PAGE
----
Making scale model aircraft is a hobby which has grown rapidly in popularity in recent years due to the very large number of plastic kits now available at a price which many boys can afford. In these kits the parts come ready made and are well detailed. The modeller has to assemble the model and then paint and decorate it, often the part of the operation which is most fun. Tool kits can be built up as the modeller’s ambitions increase. The most basic tools and
materials are a craft knife, small file, glass paper, tweezers, dividers, steel rule, fine wire and fine paint brushes. Most of these items are usually found in the home already.
Models are made to various standard scales from very small 1: 144 scale to a comparatively large 1:24 scale. Easily the most popular is the 1:72 scale. A collection will be most satisfying if all the models in it
are to the same scale. When it comes to
detailing, modellers need not follow the kitmaker’s directions, but can make more individual models by converting into other
aircraft. This may be no more complicated than merely changing the markings, to give a service aircraft, for instance, the decals and colours of a different Air Force from those supplied by the maker. Or it may be a more advanced conversion into another marque of the aircraft by amendments to cockpits or tailplanes. Conversion kits and decal sheets can be bought separately, but advanced modellers might like to make their own conversions with their own materials. A collection of reference material can be collected from aircraft books or magazines or from modelling magazines.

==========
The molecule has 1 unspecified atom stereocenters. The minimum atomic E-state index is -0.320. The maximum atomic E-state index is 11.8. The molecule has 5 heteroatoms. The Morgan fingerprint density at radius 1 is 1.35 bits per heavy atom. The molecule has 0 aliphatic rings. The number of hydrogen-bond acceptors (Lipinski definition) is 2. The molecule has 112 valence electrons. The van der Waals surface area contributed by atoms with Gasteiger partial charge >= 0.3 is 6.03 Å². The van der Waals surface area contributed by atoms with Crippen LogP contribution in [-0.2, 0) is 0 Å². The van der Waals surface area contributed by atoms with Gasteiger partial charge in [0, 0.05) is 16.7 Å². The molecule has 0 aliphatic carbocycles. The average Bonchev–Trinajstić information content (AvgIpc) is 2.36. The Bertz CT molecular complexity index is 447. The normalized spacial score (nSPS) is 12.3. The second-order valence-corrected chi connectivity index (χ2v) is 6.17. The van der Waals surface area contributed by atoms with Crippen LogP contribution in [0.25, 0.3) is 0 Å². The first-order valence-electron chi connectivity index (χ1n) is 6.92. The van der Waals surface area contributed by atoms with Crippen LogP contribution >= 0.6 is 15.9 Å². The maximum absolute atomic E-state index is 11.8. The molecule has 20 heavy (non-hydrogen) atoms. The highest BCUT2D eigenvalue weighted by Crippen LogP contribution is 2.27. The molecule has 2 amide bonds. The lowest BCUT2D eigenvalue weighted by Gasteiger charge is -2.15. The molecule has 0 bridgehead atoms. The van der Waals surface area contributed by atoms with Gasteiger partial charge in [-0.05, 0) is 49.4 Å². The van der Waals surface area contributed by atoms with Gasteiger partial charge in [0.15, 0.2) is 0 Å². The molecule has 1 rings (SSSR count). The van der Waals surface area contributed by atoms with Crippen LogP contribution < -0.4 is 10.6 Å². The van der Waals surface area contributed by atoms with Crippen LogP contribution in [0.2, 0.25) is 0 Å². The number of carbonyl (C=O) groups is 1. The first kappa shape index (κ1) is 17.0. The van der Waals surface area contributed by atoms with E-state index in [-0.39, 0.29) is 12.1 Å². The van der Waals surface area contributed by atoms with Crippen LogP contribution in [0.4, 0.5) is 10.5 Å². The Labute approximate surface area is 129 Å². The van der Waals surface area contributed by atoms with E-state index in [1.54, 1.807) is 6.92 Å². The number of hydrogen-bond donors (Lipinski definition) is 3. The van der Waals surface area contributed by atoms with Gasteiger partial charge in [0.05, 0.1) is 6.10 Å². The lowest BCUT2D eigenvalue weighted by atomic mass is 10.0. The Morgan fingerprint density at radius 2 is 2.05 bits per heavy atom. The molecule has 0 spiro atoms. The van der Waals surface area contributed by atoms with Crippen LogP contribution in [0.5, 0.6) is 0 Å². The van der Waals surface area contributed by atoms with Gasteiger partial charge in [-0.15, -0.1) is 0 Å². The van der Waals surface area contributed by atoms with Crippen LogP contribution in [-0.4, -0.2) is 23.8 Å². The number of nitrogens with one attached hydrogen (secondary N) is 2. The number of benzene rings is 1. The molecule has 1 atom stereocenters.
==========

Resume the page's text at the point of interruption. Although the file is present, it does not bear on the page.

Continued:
Rather than making models haphazardly, it is often wise to concentrate on a particular type of aircraft, for example British service planes of World War II. It will then be possible to make displays and dioramas of the finished models, and to make scenery for photographing the collection.
Making Model Soldiers: Many of the remarks made about making model aircraft apply to another fast-growing hobby, that of making model soldiers. Many military modelling or collecting societies have been formed in the last few years, and again the plastic kit, which allows considerable detail at a reasonable cost, has helped the boom.
Tools required are needle files, jeweller’s engraving tools. jeweller’s hand vice, razor saw, pliers, tweezers, craft knife, jeweller’s metal scissors, nail scissors, steel rule,small drills, small C-clamps, paints and brushes. Tool sets are supplied by modelling manufacturers, but you will notice that some of the tools are used in the jewellery trade, and a jeweller’s supplier will be able to provide good quality equipment at a reasonable price.
Beginners should start with plastic kits which are easier to work with, particularly if you want to animate your models. Much of the skill in making a good model comes with the painting. Paints may be matt enamel, acrylic or oil, or indeed a mixture of them, and are supplied by modelling shops.
Much of the fun in making a collection of model soldiers comes from the way you decide to present them. Small groups
of figures can be arranged, or larger dioramas, even eventually whole battle scenes. Horses and mounted figures form a part of the model soldier scene. Bases for dioramas can be bought at modelling shops, but more satisfaction can be achieved at
less cost by making your Own from easily acquired materials like expanded polystyrene.